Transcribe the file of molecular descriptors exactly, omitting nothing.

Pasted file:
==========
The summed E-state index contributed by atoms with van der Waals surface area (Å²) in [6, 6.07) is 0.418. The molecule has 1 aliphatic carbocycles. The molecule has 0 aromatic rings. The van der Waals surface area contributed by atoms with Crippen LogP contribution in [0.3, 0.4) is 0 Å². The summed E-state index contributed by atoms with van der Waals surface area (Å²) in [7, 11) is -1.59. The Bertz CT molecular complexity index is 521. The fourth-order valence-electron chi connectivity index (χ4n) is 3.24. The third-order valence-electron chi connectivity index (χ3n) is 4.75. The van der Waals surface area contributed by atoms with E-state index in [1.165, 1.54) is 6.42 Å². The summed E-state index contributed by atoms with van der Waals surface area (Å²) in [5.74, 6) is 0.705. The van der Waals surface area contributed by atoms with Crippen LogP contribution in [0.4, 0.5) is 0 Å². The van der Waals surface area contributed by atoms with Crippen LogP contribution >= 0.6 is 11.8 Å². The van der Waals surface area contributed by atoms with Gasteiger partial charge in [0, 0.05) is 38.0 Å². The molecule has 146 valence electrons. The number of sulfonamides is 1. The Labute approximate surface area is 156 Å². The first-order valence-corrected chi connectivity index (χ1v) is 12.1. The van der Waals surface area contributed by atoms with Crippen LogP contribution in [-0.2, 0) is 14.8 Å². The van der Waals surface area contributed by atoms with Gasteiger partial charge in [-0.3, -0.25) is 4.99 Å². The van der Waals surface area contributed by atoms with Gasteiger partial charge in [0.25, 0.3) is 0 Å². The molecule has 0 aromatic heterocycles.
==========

The summed E-state index contributed by atoms with van der Waals surface area (Å²) in [6, 6.07) is 0.418. The molecule has 1 aliphatic carbocycles. The molecule has 0 aromatic rings. The van der Waals surface area contributed by atoms with Crippen LogP contribution in [0.3, 0.4) is 0 Å². The summed E-state index contributed by atoms with van der Waals surface area (Å²) in [7, 11) is -1.59. The Bertz CT molecular complexity index is 521. The fourth-order valence-electron chi connectivity index (χ4n) is 3.24. The third-order valence-electron chi connectivity index (χ3n) is 4.75. The van der Waals surface area contributed by atoms with E-state index in [1.165, 1.54) is 6.42 Å². The summed E-state index contributed by atoms with van der Waals surface area (Å²) in [5.74, 6) is 0.705. The van der Waals surface area contributed by atoms with Crippen LogP contribution in [0.4, 0.5) is 0 Å². The van der Waals surface area contributed by atoms with Crippen LogP contribution >= 0.6 is 11.8 Å². The van der Waals surface area contributed by atoms with Gasteiger partial charge in [0, 0.05) is 38.0 Å². The molecule has 146 valence electrons. The number of sulfonamides is 1. The Labute approximate surface area is 156 Å². The first-order valence-corrected chi connectivity index (χ1v) is 12.1. The van der Waals surface area contributed by atoms with Crippen LogP contribution in [-0.2, 0) is 14.8 Å². The van der Waals surface area contributed by atoms with Gasteiger partial charge in [-0.3, -0.25) is 4.99 Å². The van der Waals surface area contributed by atoms with Gasteiger partial charge in [0.25, 0.3) is 0 Å². The molecule has 0 aromatic heterocycles.